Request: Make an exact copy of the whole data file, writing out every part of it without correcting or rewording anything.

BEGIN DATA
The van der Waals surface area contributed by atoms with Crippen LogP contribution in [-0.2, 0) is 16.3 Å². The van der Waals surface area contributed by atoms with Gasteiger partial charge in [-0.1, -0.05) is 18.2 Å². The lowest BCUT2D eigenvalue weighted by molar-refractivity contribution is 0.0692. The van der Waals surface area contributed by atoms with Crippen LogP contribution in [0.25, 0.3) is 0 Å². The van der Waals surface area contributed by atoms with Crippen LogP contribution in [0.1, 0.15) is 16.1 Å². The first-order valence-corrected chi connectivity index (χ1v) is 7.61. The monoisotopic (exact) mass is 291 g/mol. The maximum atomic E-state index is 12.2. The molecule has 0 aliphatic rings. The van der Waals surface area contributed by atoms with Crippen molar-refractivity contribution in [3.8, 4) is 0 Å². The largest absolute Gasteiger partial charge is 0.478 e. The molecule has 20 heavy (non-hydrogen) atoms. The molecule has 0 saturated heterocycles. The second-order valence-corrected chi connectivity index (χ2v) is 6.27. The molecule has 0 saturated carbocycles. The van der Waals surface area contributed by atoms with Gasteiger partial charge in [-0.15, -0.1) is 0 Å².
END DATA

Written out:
The van der Waals surface area contributed by atoms with Crippen LogP contribution in [-0.2, 0) is 16.3 Å². The van der Waals surface area contributed by atoms with Gasteiger partial charge in [-0.1, -0.05) is 18.2 Å². The lowest BCUT2D eigenvalue weighted by molar-refractivity contribution is 0.0692. The van der Waals surface area contributed by atoms with Crippen LogP contribution in [0.25, 0.3) is 0 Å². The van der Waals surface area contributed by atoms with Crippen LogP contribution in [0.1, 0.15) is 16.1 Å². The first-order valence-corrected chi connectivity index (χ1v) is 7.61. The monoisotopic (exact) mass is 291 g/mol. The maximum atomic E-state index is 12.2. The molecule has 0 aliphatic rings. The van der Waals surface area contributed by atoms with Crippen molar-refractivity contribution in [3.8, 4) is 0 Å². The largest absolute Gasteiger partial charge is 0.478 e. The molecule has 20 heavy (non-hydrogen) atoms. The molecule has 0 saturated heterocycles. The second-order valence-corrected chi connectivity index (χ2v) is 6.27. The molecule has 0 saturated carbocycles. The van der Waals surface area contributed by atoms with Gasteiger partial charge in [-0.15, -0.1) is 0 Å².